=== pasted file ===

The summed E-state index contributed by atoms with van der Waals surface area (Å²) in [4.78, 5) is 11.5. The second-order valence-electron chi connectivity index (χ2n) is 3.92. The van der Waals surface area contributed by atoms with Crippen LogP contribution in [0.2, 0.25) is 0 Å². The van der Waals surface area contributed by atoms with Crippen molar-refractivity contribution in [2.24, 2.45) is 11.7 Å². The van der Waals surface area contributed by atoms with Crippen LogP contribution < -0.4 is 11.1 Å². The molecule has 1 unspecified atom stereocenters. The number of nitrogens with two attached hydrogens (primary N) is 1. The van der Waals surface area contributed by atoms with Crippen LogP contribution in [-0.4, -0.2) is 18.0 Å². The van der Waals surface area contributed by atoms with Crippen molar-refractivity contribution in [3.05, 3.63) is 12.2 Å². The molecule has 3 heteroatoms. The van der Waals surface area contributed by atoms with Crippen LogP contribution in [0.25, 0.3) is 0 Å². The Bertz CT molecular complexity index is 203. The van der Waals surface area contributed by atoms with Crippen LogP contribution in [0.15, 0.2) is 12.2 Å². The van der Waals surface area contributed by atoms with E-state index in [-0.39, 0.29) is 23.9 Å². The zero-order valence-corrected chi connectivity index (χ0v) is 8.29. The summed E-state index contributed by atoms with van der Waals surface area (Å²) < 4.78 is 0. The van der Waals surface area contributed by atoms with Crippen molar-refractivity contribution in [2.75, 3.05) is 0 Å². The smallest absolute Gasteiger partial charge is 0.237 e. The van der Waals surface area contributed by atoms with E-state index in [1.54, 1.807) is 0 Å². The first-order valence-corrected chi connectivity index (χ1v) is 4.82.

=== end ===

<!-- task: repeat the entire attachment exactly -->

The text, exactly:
The summed E-state index contributed by atoms with van der Waals surface area (Å²) in [4.78, 5) is 11.5. The second-order valence-electron chi connectivity index (χ2n) is 3.92. The van der Waals surface area contributed by atoms with Crippen LogP contribution in [0.2, 0.25) is 0 Å². The van der Waals surface area contributed by atoms with Crippen molar-refractivity contribution in [2.24, 2.45) is 11.7 Å². The van der Waals surface area contributed by atoms with Crippen LogP contribution < -0.4 is 11.1 Å². The molecule has 1 unspecified atom stereocenters. The number of nitrogens with two attached hydrogens (primary N) is 1. The van der Waals surface area contributed by atoms with Crippen LogP contribution in [-0.4, -0.2) is 18.0 Å². The van der Waals surface area contributed by atoms with Crippen molar-refractivity contribution in [3.05, 3.63) is 12.2 Å². The molecule has 3 heteroatoms. The van der Waals surface area contributed by atoms with Crippen LogP contribution in [0.25, 0.3) is 0 Å². The Bertz CT molecular complexity index is 203. The van der Waals surface area contributed by atoms with Crippen LogP contribution in [0.15, 0.2) is 12.2 Å². The van der Waals surface area contributed by atoms with E-state index in [-0.39, 0.29) is 23.9 Å². The zero-order valence-corrected chi connectivity index (χ0v) is 8.29. The summed E-state index contributed by atoms with van der Waals surface area (Å²) < 4.78 is 0. The van der Waals surface area contributed by atoms with Crippen molar-refractivity contribution in [2.75, 3.05) is 0 Å². The smallest absolute Gasteiger partial charge is 0.237 e. The van der Waals surface area contributed by atoms with E-state index in [1.54, 1.807) is 0 Å². The first-order valence-corrected chi connectivity index (χ1v) is 4.82.